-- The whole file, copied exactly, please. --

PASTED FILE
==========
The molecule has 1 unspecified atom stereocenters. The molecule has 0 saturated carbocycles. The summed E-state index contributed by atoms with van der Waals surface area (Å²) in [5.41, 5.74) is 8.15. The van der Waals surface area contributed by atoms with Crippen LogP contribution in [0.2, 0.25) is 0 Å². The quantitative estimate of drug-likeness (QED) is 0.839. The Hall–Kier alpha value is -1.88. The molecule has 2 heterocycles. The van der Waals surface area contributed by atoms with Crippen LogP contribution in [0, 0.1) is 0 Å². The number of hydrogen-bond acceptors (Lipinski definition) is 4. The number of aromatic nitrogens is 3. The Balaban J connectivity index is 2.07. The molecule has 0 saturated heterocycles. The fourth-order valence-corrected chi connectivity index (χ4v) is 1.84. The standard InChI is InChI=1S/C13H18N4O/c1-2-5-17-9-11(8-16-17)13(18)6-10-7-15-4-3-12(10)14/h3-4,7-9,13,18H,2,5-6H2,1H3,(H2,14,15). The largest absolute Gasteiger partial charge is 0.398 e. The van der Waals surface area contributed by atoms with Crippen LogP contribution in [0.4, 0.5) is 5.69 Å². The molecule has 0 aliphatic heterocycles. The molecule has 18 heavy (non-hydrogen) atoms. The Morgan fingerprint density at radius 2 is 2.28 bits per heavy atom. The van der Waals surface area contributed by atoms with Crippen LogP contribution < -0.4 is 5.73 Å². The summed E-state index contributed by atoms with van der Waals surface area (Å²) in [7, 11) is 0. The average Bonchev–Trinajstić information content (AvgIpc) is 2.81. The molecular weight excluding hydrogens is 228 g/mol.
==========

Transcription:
The molecule has 1 unspecified atom stereocenters. The molecule has 0 saturated carbocycles. The summed E-state index contributed by atoms with van der Waals surface area (Å²) in [5.41, 5.74) is 8.15. The van der Waals surface area contributed by atoms with Crippen LogP contribution in [0.2, 0.25) is 0 Å². The quantitative estimate of drug-likeness (QED) is 0.839. The Hall–Kier alpha value is -1.88. The molecule has 2 heterocycles. The van der Waals surface area contributed by atoms with Crippen LogP contribution in [0, 0.1) is 0 Å². The number of hydrogen-bond acceptors (Lipinski definition) is 4. The number of aromatic nitrogens is 3. The Balaban J connectivity index is 2.07. The molecule has 0 saturated heterocycles. The fourth-order valence-corrected chi connectivity index (χ4v) is 1.84. The standard InChI is InChI=1S/C13H18N4O/c1-2-5-17-9-11(8-16-17)13(18)6-10-7-15-4-3-12(10)14/h3-4,7-9,13,18H,2,5-6H2,1H3,(H2,14,15). The largest absolute Gasteiger partial charge is 0.398 e. The van der Waals surface area contributed by atoms with Crippen LogP contribution in [0.4, 0.5) is 5.69 Å². The molecule has 0 aliphatic heterocycles. The molecule has 18 heavy (non-hydrogen) atoms. The Morgan fingerprint density at radius 2 is 2.28 bits per heavy atom. The van der Waals surface area contributed by atoms with Crippen LogP contribution < -0.4 is 5.73 Å². The summed E-state index contributed by atoms with van der Waals surface area (Å²) in [7, 11) is 0. The average Bonchev–Trinajstić information content (AvgIpc) is 2.81. The molecular weight excluding hydrogens is 228 g/mol.